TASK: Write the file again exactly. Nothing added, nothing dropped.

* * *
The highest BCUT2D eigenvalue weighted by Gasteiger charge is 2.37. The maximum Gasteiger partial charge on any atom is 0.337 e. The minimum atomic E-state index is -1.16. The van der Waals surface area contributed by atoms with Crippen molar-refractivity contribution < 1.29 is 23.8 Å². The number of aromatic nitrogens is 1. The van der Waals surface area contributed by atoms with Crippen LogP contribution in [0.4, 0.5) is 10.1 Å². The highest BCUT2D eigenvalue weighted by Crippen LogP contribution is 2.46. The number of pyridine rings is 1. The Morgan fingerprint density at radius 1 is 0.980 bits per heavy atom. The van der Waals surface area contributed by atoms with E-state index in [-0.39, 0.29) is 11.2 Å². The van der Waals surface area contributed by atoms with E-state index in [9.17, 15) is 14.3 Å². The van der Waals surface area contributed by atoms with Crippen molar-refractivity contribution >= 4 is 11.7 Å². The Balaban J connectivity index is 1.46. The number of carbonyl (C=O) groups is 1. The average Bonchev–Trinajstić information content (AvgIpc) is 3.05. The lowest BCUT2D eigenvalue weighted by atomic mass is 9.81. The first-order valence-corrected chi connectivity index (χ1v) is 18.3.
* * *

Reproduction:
The highest BCUT2D eigenvalue weighted by Gasteiger charge is 2.37. The maximum Gasteiger partial charge on any atom is 0.337 e. The minimum atomic E-state index is -1.16. The van der Waals surface area contributed by atoms with Crippen molar-refractivity contribution < 1.29 is 23.8 Å². The number of aromatic nitrogens is 1. The van der Waals surface area contributed by atoms with Crippen LogP contribution in [0.4, 0.5) is 10.1 Å². The highest BCUT2D eigenvalue weighted by Crippen LogP contribution is 2.46. The number of pyridine rings is 1. The Morgan fingerprint density at radius 1 is 0.980 bits per heavy atom. The van der Waals surface area contributed by atoms with E-state index in [-0.39, 0.29) is 11.2 Å². The van der Waals surface area contributed by atoms with E-state index in [9.17, 15) is 14.3 Å². The van der Waals surface area contributed by atoms with Crippen molar-refractivity contribution >= 4 is 11.7 Å². The Balaban J connectivity index is 1.46. The number of carbonyl (C=O) groups is 1. The average Bonchev–Trinajstić information content (AvgIpc) is 3.05. The lowest BCUT2D eigenvalue weighted by atomic mass is 9.81. The first-order valence-corrected chi connectivity index (χ1v) is 18.3.